There have been many changes to UK Pensions over the years which you need to be aware of, especially as the pensions gap is growing in the western world.
British expatriates saw the minimum age at which you can start taking your private or company pension rise from 50 to 55 in April 2010. This was part of the 2006 Pension legislation changes, which were brought in to make pensions simpler. Those with the smallest and largest pension pots are those who were most affected by changes in legislation but even for those in the middle, especially those around retirement age at the moment, a little forward planning could still be very rewarding.
The pensions gap remains an emotive phrase for those with a UK pension. If your anticipated retirement income falls short of your anticipated retirement outgoings, you have a pension gap. A pension gap indicates that you will not have enough money when you are retired to facilitate the kind of lifestyle you aim to enjoy as a pensioner.
Essentially there are only two main ways to close a pension gap: save significantly more now for your future or retire later and save more gradually.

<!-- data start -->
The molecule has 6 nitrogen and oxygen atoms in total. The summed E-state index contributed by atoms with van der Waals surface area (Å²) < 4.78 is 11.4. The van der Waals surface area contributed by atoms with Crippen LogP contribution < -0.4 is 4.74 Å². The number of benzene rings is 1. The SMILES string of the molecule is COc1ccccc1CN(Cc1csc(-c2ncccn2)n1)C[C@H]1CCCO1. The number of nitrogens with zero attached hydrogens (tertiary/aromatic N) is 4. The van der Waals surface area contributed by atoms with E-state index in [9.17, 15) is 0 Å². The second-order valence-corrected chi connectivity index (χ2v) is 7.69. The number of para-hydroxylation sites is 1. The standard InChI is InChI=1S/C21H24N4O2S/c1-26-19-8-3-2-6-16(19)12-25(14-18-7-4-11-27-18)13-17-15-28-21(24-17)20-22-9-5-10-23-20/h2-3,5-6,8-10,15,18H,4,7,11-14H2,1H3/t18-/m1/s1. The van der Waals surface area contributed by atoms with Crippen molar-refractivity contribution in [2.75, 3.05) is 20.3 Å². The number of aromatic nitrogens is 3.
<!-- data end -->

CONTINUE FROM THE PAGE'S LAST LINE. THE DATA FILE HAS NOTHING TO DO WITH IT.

The right route for you will depend on the size of your pension gap. If you fall short of your desired income by a small amount, perhaps a thousand pounds a year, there may be short-term changes you can make today to increase your savings, or retirement outgoings that you would be willing to forgo instead. If you fall short by several thousand pounds a year, you will need to look more carefully at the ways in which you could make up the shortcoming.
Those facing pensions gap, especially those in government schemes, are already looking at ways to reduce the risk of retiring without sufficient money.
Don’t forget to look at your State Pension forecast. Currently the full pension is around £87 a week if you have paid your National Insurance contributions in full, or around £52 a week if your pension is based on your husband’s fully paid up National Insurance contributions. If you are not forecast to receive the full State Pension, investigate why this is. You might be able to fill gaps that appeared in your National Insurance record when you were studying, travelling or looking after young children, by making back payments now. In this way you can increase the State Pension you will be entitled to when you retire.
Equally anyone with a significant UK pension that is dormant, should really consider moving it to QROPS and maybe even QNUPS.
The Holborn Pensions Team includes a number of highly qualified members of the UK’s Personal Finance Society who are eminently qualified to discuss and advise on all matters of Pension including frozen schemes and potential transfers.
Contact a qualified Holborn Assets adviser for the best advice.